Conversation With Nels Anderson: A Designer's Guide to Getting Started in Game Development

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Conversation With Nels Anderson: A Designer's Guide to Getting Started in Game Development

A DZoner sat down with this professional game dev to discuss how he got started, what's important to learn when creating games, and more.

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This article was featured in our first ever DZone Guide to Game Development. Get your free copy for more insightful articles, industry statistics, and more! 

Nels Anderson has been developing games professionally for over eight years. His first job out of college was working with HotHead Games on Ron Gilbert's (of Monkey Island fame) game DeathSpank. From there he became the lead designer of stealth 2D platformer Mark of the Ninja in 2012 from Klei Entertainment. He's perhaps best known for his work on the 2016 indie hit Firewatch from Campo Santo, where his experiences growing up in Wyoming helped shape the environments of the game. He's currently venturing on his own with Caledonia, working on a currently unknown debut project. With his technical background in computer science and experience in the industry, I spoke with Nels to learn about getting started in the industry, why technical experience is important for game design and focusing on players.

Nels got his start in the industry with a Computer  Science degree at the University of Colorado, and became interested in designing games, beginning with supplemental content he created for tabletop games like Dungeons and Dragons. He had not programmed anything until starting school. After that, he moved to Vancouver, British Columbia, for graduate school at the University of British Columbia in 2005. During that time, he took the opportunity to volunteer at the first few PennyArcade Expos (PAX) that were held in Seattle. Since the small conference was just starting out, he was able to easily meet with younger Vancouver studios who made the short trip across the border while he was an undergrad, talking about development and asking for jobs. By the time he graduated, he had made a few contacts which he leveraged into a job at HotHead Games.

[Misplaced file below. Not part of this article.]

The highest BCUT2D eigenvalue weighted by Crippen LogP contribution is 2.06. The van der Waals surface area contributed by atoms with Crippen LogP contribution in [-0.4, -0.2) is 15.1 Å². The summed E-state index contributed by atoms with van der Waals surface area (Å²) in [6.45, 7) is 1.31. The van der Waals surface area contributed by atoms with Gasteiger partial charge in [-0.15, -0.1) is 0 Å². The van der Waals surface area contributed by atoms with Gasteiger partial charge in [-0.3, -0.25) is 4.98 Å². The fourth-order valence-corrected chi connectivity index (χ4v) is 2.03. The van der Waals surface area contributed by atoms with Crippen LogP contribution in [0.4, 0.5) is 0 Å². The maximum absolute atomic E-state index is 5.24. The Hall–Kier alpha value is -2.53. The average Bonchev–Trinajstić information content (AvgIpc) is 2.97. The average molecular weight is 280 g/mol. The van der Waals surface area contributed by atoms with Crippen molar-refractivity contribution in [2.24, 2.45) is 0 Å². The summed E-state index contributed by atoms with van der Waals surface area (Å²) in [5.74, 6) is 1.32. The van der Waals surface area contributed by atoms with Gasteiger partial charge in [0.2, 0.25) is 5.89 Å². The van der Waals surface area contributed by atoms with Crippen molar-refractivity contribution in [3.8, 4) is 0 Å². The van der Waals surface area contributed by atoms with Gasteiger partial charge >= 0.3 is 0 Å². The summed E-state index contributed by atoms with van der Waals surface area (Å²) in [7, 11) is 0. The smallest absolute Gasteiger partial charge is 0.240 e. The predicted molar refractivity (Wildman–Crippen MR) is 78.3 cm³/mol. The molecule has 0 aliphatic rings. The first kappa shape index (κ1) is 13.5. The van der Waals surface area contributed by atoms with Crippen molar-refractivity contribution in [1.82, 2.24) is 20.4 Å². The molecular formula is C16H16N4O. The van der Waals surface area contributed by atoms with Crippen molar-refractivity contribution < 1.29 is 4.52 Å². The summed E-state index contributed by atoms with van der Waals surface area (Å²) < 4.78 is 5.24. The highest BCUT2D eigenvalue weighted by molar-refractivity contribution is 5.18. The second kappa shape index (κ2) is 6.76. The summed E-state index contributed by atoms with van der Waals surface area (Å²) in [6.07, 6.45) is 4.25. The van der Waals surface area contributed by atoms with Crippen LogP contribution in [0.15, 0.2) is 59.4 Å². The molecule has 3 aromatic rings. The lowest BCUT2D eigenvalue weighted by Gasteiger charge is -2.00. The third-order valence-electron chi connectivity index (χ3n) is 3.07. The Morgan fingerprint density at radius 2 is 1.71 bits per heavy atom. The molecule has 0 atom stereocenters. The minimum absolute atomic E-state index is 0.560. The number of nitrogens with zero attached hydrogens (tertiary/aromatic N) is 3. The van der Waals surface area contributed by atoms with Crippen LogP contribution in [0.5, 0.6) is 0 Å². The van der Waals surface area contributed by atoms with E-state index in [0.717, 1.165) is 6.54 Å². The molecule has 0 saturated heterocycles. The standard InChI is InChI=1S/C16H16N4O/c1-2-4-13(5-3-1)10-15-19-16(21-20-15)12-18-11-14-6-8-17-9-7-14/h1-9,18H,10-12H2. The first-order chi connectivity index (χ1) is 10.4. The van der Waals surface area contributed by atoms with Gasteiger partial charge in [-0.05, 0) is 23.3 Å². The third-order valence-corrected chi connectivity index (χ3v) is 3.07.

One thing Nels made explicitly clear is that there's very little need for specific game development education. "There are a few good programs, like DigiPen in Seattle, Carnegie Mellon, and SMU," he explains, "but I question how much they can teach you compared to what you can learn online." There are other ways to learn about game development without an industry-specific education. One piece of advice that Nels recommends is that developers "download a game engine, like Unity or GameMaker, and just make a clone of Breakout, or Tetris, or something. Just learn how these old classic games work and that'll help you understand a lot. The core of games is 'get input from player, put thing on screen, repeat.'" He also points out that "the only thing stopping you, is you," and recommends going to game jams once you have some basic skills under your belt.

We've come to a similar conclusion at DZone. Our audience survey has found that DZone users who are developing games are using most of the same languages as users who are not developing games but are interested in doing so. Most enterprise developers who read DZone are using either Java or JavaScript (when I told him about this, Nels recommended working with "anything other than JavaScript"), while most game developers are using Java or C/C++.